What is not sustainable: Chanel refusing to repair an 8-year-old handbag deemed ‘too old’ to restore. This was back in 2015, a mere 5 years ago, when I took my beloved Chanel tweed handbag (purchased at a highly discounted rate when working for the group) into the brand’s Bond Street flagship store. I asked if they could repair a small frayed patch of tweed which had been rubbed down to a threadbare state against my winter coats. The rest of the handbag was still in great condition, from the leather piping to the chain shoulder strap. But the look on the sales assistant’s face said it all: why would they repair ‘old’ bags (it doesn’t even qualify as vintage) when new season purchases are the main focus? I’m glad to report that my tweed handbag was restored to its former glory thanks to my mum who, with colour-matching threads and a needle, made it look as good as new. Of course there are plenty of services that specialise in renovating well worn but high quality handbags, and in the last two years many brands have stepped away from this chuck-away-and-buy-new attitude. This change is filtering through to beauty too, so to join the green movement, here are six sustainable tips you can bring to your everyday beauty habits.
1. Seek minimal packaging
From overly heavy glass fragrance bottles to unnecessarily big boxes, excessive packaging within beauty is gradually disappearing – or at least improving. There’s still a way to go but when it comes to packaging, one of the most planet-friendly formats you could choose is probably the humble bar soap, on which I posted in Bar Soap: The Most Sustainable Beauty Product? Not only is it long-lasting and preservative-free, it’s ultra light on packaging and carbon footprint-friendly (compact to transport). The solid soap is the perfect sustainable choice for your bathroom – mine is currently sporting Earth Kind’s solid shampoo, boasting a pH of 5 to 6 (same as skin and hair), ensuring its velvety lather is non-drying.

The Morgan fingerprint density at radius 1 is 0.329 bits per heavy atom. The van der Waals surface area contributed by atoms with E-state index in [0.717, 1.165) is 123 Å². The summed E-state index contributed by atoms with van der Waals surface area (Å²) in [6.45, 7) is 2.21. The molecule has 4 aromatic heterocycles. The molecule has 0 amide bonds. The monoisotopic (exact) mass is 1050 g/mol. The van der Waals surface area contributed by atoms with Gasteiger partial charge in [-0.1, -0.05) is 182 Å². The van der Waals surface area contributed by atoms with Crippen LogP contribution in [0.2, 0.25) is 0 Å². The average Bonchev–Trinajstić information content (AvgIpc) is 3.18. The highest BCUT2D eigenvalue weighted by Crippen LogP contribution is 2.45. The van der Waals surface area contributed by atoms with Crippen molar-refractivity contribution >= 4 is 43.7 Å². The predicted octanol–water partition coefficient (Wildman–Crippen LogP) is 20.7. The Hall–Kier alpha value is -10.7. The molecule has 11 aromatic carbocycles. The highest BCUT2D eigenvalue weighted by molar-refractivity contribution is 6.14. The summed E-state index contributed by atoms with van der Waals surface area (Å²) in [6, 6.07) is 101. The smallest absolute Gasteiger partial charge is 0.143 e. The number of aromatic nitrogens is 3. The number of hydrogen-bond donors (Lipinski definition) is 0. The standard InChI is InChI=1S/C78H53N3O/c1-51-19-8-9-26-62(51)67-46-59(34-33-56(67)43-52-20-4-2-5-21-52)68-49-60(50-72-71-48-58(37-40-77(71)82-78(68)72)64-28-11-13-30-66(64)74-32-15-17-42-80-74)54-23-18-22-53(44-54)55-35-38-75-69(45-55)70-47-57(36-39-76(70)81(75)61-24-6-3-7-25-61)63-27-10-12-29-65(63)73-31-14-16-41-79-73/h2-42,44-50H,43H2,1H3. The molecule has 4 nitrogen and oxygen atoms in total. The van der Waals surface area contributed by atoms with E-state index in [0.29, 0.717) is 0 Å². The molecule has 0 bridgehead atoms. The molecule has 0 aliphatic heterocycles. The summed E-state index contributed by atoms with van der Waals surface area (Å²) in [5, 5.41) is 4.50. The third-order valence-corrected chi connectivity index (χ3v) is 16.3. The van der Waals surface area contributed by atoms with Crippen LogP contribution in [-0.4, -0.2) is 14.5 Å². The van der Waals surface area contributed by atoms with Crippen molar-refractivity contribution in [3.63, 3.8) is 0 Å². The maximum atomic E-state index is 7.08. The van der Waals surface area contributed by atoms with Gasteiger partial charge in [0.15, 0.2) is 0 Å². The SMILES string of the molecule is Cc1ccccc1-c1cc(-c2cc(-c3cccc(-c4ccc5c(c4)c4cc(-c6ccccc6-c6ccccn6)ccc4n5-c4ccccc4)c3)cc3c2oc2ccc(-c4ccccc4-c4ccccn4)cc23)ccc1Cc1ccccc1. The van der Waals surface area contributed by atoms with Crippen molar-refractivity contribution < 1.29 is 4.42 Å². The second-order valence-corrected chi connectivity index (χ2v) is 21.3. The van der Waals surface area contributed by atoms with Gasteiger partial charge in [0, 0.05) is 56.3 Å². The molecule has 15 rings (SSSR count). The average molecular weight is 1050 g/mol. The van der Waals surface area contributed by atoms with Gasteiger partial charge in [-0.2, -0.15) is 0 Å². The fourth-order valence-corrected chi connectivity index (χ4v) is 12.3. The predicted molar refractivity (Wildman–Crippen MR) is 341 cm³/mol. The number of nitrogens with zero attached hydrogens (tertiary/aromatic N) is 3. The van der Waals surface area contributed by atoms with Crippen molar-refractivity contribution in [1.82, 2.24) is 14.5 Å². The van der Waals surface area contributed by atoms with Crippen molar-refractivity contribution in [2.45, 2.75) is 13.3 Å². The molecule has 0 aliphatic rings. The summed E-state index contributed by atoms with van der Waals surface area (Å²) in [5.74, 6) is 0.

2. Opt for large formats
When it comes to beauty products, bigger is better. If you buy the same shampoo or body lotion time and again then you might as well pick the biggest size available. This means you buy less often, usually for a better price per ml, and a higher proportion of your spend goes on product vs packaging. Check out the likes of Love Beauty and Planet which offers body care in large 400ml to 500ml recycled bottles. Right now I’m using Caudalie’s Nourishing Body Lotion which comes in a 400ml pump dispenser.
3. Prioritise circular economy
Traditional consumption patterns go along the lines of: make, use, dispose. This throwaway culture touches most industries and has resulted in ever growing landfill sites and plastic pollution amongst other things. Plastic has been vilified in recent years, with its reputation for single use and the disturbing images of plastic waste in the stomachs of turtles and albatrosses. But what if it remained in a circular economy? This means materials are kept in use for as long as possible, reducing waste and the negative environmental impact. So a plastic water bottle for example, once emptied would be recycled, the material returned to the manufacturer to be made into another water bottle – or maybe a shampoo bottle. Tabitha James Kraan’s Clean Shampoo bottle is made from 100% post-consumer plastic bottle, and the quality is so good I didn’t realise until I read it on the bottle.